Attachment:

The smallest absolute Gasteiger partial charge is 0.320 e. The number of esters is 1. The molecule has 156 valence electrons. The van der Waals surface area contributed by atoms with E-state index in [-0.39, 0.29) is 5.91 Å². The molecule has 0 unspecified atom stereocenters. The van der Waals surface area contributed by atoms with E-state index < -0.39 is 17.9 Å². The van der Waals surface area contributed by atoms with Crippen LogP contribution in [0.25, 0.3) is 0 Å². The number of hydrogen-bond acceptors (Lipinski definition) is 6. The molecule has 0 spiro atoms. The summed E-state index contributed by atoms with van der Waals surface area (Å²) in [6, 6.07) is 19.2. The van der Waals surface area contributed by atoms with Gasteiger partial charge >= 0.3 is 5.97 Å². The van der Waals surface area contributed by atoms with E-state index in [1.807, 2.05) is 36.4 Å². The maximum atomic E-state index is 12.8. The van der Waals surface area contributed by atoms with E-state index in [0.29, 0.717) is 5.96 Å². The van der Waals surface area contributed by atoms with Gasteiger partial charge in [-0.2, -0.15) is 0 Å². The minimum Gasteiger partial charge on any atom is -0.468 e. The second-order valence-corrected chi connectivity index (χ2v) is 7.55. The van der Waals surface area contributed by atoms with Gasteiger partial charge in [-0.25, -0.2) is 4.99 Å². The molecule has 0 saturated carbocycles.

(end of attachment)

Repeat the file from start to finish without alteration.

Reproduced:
The smallest absolute Gasteiger partial charge is 0.320 e. The number of esters is 1. The molecule has 156 valence electrons. The van der Waals surface area contributed by atoms with E-state index in [-0.39, 0.29) is 5.91 Å². The molecule has 0 unspecified atom stereocenters. The van der Waals surface area contributed by atoms with E-state index < -0.39 is 17.9 Å². The van der Waals surface area contributed by atoms with Crippen LogP contribution in [0.25, 0.3) is 0 Å². The number of hydrogen-bond acceptors (Lipinski definition) is 6. The molecule has 0 spiro atoms. The summed E-state index contributed by atoms with van der Waals surface area (Å²) in [6, 6.07) is 19.2. The van der Waals surface area contributed by atoms with Gasteiger partial charge >= 0.3 is 5.97 Å². The van der Waals surface area contributed by atoms with E-state index in [1.807, 2.05) is 36.4 Å². The maximum atomic E-state index is 12.8. The van der Waals surface area contributed by atoms with E-state index in [0.29, 0.717) is 5.96 Å². The van der Waals surface area contributed by atoms with Gasteiger partial charge in [-0.2, -0.15) is 0 Å². The minimum Gasteiger partial charge on any atom is -0.468 e. The second-order valence-corrected chi connectivity index (χ2v) is 7.55. The van der Waals surface area contributed by atoms with Gasteiger partial charge in [-0.25, -0.2) is 4.99 Å². The molecule has 0 saturated carbocycles.